Is There A Murder Every Other Day?

City leaders in Jeffersonville have released an ambitious new plan to help fight homelessness in the city. [WDRB]

The makeup of the membership of the metro panel that decides some key zoning-related cases is facing a legal challenge. State law requires the membership of the seven-member Metro Board of Zoning Adjustment to be diverse and reflect the demographics of Metro Louisville. But the newly filed lawsuit notes that the board has only one African-American and two women among its membership. [C-J/AKN]

The ongoing discussions about the relationship between the police and the community continue with a ‘monthly race summit’ that is set to start Thursday evening. [WHAS11]

Rand Paul of Kentucky, running for president on a platform of keeping the government out of people’s business, took a deep breath when asked at a recent stop in Philadelphia whether he’d make addressing abortion a part of his campaign. Pander to bigots = you’re a bigot. [H-L]

The coroner has identified the man shot and killed at a downtown restaurant. Compassionate City. It’s Possible here. [WLKY]

American gun owners are far more likely to injure themselves or someone else with their firearm than to stop a criminal, according to a new study from a group calling for tighter gun control. [HuffPo]

There’s a lot that we can learn from our past so we can move forward in the future. In light of what we’re going through in our country with outrage in cities like Ferguson, Baltimore, even here in Louisville, there is a demand for change when it comes to encounters between police, city leaders and minorities. [WAVE3]

This is not a time for peace and quiet. Only scared white people want peace and quiet. [NY Times]

Independent candidate for governor Drew Curtis needs to get 5,000 signatures by Aug. 11 in order to appear on the ballot in November’s general election. [WFPL]

When Audrey Haynes sat down before the legislature’s Medicaid Oversight and Advisory Committee Wednesday, she expected the data she brought would persuade lawmakers that Kentucky’s expansion of Medicaid has been good for the state. [Ronnie Ellis]

The University of Louisville Foundation is moving ahead on the second phase of building out the ShelbyHurst Office and Research Park, which would include a conference hotel and numerous commercial developments on the University of Louisville’s Shelby Campus. [Business First]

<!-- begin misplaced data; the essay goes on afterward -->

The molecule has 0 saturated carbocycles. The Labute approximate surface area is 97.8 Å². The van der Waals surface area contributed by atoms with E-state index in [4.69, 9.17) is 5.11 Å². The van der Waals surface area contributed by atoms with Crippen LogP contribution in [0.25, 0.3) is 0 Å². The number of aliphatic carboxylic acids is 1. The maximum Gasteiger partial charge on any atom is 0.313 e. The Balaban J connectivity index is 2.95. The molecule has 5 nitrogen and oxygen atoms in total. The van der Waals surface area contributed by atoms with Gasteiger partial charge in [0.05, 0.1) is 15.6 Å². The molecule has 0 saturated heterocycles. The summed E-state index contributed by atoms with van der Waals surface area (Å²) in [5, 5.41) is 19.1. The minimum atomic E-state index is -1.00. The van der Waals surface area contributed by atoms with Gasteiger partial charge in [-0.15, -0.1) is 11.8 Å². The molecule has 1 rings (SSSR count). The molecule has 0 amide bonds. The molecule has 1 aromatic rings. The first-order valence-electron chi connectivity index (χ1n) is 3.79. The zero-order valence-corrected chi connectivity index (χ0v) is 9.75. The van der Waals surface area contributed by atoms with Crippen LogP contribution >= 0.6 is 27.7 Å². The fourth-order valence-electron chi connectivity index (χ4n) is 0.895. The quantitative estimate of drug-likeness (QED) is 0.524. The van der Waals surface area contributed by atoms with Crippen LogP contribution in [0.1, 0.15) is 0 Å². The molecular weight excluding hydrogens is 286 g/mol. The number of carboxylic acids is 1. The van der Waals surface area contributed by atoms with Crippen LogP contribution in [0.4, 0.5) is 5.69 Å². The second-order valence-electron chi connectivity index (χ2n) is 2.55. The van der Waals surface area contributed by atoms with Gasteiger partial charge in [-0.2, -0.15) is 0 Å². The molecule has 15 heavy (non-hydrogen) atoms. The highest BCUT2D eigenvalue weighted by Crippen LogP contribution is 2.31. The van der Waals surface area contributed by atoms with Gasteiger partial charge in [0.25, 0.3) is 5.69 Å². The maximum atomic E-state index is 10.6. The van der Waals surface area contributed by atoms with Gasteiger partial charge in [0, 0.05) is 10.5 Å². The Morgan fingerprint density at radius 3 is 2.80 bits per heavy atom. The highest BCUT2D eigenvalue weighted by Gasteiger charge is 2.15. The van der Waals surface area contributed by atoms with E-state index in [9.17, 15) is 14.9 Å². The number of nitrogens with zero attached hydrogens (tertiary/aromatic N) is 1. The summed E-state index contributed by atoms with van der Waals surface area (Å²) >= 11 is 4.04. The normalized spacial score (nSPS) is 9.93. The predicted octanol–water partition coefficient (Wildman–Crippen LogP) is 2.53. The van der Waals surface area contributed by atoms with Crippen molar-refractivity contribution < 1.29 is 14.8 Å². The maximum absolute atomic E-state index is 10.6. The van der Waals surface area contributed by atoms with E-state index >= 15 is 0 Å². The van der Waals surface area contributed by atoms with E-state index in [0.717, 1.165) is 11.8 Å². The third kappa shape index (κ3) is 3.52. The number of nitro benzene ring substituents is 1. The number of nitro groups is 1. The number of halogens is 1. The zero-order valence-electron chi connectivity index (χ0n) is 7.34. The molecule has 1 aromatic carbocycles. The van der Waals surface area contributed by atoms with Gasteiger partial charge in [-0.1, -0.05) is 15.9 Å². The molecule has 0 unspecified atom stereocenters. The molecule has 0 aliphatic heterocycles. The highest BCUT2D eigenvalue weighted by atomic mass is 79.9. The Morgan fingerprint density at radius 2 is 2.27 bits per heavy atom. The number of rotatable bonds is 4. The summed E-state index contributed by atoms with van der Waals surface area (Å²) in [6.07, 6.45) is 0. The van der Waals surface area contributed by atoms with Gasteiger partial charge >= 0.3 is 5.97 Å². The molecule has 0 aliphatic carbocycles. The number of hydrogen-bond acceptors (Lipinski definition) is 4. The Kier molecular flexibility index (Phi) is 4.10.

The police presence was strong at Clarksville’s most recent town council meeting. Not only were four reserve officers stationed at the door, manning the new metal detectors, but they appeared on the council’s agenda as well. [News & Tribune]

Now Wait A Hot Damn Minute

What the hell is wrong with these people?!

Check out this bizarre, racist letter penned by River City FOP President Dave Mutchler:

Open Letter from River City FOP Lodge 614

Consider this an open letter to the public we serve, the criminal element in our city, and the self appointed spokespersons who choose to remain blind to reason, who use misinformation and who sensationalize tragedy at every opportunity to forward their political agendas.

Know this: The members of River City FOP Lodge 614, who serve and protect Louisville every day, will no longer stand on the sidelines while anyone continues to assault and demonize us.

To those of you that support us while we serve and protect you — Thank You. Although you are not chosen for media interviews, we know that you understand we are here for you and your families We know that the vast majority of you see that ninety-nine percent of police officers serve with integrity and courage. Although we know in our hearts that you are in the silent majority, sadly, that may not be enough. Soon, we may have to ask for you to rise with us against the small, but very vocal group of people in our city who resist everything we all strive to attain — freedom, safety and the ability to live our lives happily and without fear.

To the criminal element in our community-we do not fear you. We are not your punching bag and we will not simply stand by and accept your verbal or physical assaults. No matter what craziness occurs, we will always protect our citizens and ourselves. No matter how weak our criminal justice system, we will hunt you down again and again until they put you away or you go away. No matter how weak our policies we will find a way to make you understand that Louisville isn’t where you want to live. Most importantly, though, take note of the following: If you actively resist or assault us, we will use every option available to take you into custody. If you use deadly force against us or use or attempt to use a dangerous instrument or deadly weapon against us, we will use deadly force against you and we WILL stop the threat to us, our fellow officers or the citizens we serve.